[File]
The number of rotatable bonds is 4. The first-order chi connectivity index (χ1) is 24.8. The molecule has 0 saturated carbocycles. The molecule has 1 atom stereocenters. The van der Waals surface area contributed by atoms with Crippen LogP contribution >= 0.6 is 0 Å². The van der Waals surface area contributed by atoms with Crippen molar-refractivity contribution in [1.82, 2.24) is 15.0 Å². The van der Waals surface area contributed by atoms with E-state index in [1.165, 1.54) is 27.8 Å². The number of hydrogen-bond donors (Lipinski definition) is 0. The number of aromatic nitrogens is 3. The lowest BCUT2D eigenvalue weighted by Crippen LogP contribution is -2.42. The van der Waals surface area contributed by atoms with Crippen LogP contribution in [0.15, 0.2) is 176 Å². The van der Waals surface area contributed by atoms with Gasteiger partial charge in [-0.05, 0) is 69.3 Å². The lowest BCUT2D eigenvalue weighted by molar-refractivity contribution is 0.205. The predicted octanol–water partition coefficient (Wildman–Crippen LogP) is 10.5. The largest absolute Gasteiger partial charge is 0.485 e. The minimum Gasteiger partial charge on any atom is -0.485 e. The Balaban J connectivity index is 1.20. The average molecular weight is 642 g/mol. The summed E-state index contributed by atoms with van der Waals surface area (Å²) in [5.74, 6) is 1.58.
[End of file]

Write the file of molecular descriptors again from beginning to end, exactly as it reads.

The number of rotatable bonds is 4. The first-order chi connectivity index (χ1) is 24.8. The molecule has 0 saturated carbocycles. The molecule has 1 atom stereocenters. The van der Waals surface area contributed by atoms with Crippen LogP contribution >= 0.6 is 0 Å². The van der Waals surface area contributed by atoms with Crippen molar-refractivity contribution in [1.82, 2.24) is 15.0 Å². The van der Waals surface area contributed by atoms with E-state index in [1.165, 1.54) is 27.8 Å². The number of hydrogen-bond donors (Lipinski definition) is 0. The number of aromatic nitrogens is 3. The lowest BCUT2D eigenvalue weighted by Crippen LogP contribution is -2.42. The van der Waals surface area contributed by atoms with Crippen LogP contribution in [0.15, 0.2) is 176 Å². The van der Waals surface area contributed by atoms with Gasteiger partial charge in [-0.05, 0) is 69.3 Å². The lowest BCUT2D eigenvalue weighted by molar-refractivity contribution is 0.205. The predicted octanol–water partition coefficient (Wildman–Crippen LogP) is 10.5. The largest absolute Gasteiger partial charge is 0.485 e. The minimum Gasteiger partial charge on any atom is -0.485 e. The Balaban J connectivity index is 1.20. The average molecular weight is 642 g/mol. The summed E-state index contributed by atoms with van der Waals surface area (Å²) in [5.74, 6) is 1.58.